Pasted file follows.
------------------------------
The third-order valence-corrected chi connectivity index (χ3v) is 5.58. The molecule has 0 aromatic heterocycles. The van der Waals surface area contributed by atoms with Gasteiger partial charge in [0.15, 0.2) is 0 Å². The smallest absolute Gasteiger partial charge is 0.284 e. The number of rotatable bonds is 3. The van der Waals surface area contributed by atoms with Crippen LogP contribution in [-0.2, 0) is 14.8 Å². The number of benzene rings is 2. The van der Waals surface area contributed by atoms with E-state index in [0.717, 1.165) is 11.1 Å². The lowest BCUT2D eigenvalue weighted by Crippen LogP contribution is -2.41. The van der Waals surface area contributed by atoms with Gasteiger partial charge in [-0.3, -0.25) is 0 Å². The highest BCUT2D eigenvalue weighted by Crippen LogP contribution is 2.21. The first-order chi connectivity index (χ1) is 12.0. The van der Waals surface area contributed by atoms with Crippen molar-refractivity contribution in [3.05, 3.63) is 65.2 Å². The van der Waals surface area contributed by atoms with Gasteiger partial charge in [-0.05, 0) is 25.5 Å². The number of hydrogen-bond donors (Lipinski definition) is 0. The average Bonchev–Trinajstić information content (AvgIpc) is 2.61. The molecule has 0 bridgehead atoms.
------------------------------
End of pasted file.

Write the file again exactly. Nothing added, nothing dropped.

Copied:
The third-order valence-corrected chi connectivity index (χ3v) is 5.58. The molecule has 0 aromatic heterocycles. The van der Waals surface area contributed by atoms with Gasteiger partial charge in [0.15, 0.2) is 0 Å². The smallest absolute Gasteiger partial charge is 0.284 e. The number of rotatable bonds is 3. The van der Waals surface area contributed by atoms with Crippen LogP contribution in [-0.2, 0) is 14.8 Å². The number of benzene rings is 2. The van der Waals surface area contributed by atoms with E-state index in [0.717, 1.165) is 11.1 Å². The lowest BCUT2D eigenvalue weighted by Crippen LogP contribution is -2.41. The van der Waals surface area contributed by atoms with Gasteiger partial charge in [-0.3, -0.25) is 0 Å². The highest BCUT2D eigenvalue weighted by Crippen LogP contribution is 2.21. The first-order chi connectivity index (χ1) is 12.0. The van der Waals surface area contributed by atoms with Crippen molar-refractivity contribution in [3.05, 3.63) is 65.2 Å². The van der Waals surface area contributed by atoms with Gasteiger partial charge in [-0.05, 0) is 25.5 Å². The number of hydrogen-bond donors (Lipinski definition) is 0. The average Bonchev–Trinajstić information content (AvgIpc) is 2.61. The molecule has 0 bridgehead atoms.